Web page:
Another measure involves a review of the tertiary education system. Soft skill Development should be incorporated into the education curriculum where students can participate in extra curricular activities to enhance soft skills such as personal qualities, interpersonal skills and, critical and creative thinking (Nor Hartini, 2007). These soft skills should be acquired through participation in extra curricular activities while they are studying for their degrees. A lecturer, for instance, can develop students' skills and knowledge by stimulating their minds with discussions and case studies. According to Nor Hartini, these skills will enable them to communicate effectively, manage relationships, lead team, solve problems and succeed in the job market. Thus, it is evident that lack of skills and experience are the main causes for graduate unemployment. To overcome this problem, the Ministry of Higher Education must ensure that the tertiary education system is relevant and up-to-date. It should continually evaluate the tertiary programs to help produce quality graduates who meet the needs of industries. Also industries need to play their part by providing more opportunities for training fresh graduates while the graduates themselves need to be more open and take up these offers.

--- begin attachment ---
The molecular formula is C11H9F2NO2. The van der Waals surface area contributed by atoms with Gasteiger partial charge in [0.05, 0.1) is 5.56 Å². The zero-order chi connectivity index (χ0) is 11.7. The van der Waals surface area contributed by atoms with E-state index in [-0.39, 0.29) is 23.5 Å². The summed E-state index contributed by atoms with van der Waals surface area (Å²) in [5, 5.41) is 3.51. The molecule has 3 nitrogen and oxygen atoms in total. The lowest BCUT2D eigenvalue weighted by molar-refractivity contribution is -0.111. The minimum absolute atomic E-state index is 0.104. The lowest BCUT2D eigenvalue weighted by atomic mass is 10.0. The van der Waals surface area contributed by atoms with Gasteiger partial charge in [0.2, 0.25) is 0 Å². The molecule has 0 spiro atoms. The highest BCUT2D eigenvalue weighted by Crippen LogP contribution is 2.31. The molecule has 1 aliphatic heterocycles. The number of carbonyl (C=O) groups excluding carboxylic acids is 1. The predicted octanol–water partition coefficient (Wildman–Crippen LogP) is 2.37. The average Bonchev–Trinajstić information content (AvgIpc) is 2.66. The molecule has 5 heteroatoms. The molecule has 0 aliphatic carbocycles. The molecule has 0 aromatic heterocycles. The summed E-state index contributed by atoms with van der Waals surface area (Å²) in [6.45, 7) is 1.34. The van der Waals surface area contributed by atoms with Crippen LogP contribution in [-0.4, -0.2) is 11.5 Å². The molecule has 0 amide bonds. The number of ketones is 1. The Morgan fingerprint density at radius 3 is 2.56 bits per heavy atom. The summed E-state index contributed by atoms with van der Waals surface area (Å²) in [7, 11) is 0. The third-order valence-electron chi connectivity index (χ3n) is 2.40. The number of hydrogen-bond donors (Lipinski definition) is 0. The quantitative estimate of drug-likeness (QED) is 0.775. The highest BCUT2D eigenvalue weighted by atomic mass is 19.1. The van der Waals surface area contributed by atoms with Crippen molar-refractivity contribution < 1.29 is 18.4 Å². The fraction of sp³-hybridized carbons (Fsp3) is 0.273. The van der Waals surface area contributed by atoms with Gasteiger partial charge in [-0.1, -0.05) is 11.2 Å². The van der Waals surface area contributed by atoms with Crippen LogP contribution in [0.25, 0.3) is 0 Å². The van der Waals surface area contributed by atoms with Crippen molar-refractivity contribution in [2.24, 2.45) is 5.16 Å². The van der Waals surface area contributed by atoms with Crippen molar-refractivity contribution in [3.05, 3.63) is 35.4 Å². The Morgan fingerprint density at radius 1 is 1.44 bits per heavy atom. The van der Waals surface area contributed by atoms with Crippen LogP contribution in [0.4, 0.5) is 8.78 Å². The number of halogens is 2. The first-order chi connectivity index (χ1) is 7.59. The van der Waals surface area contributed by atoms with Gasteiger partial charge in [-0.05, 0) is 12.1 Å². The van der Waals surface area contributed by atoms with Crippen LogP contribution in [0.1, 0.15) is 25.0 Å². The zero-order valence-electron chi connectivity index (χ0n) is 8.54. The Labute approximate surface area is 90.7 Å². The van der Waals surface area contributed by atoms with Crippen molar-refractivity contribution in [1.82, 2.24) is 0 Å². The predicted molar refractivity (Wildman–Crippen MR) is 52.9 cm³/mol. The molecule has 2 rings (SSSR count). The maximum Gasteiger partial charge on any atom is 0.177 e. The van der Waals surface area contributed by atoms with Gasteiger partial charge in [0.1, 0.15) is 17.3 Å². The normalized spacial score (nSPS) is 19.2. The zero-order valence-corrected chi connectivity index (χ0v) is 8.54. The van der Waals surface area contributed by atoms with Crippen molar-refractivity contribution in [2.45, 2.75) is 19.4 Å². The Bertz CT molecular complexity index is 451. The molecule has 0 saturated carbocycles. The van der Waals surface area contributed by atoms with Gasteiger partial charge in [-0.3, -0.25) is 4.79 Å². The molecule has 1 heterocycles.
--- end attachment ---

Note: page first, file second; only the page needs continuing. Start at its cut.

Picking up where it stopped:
2.2 Lack of social and communication skill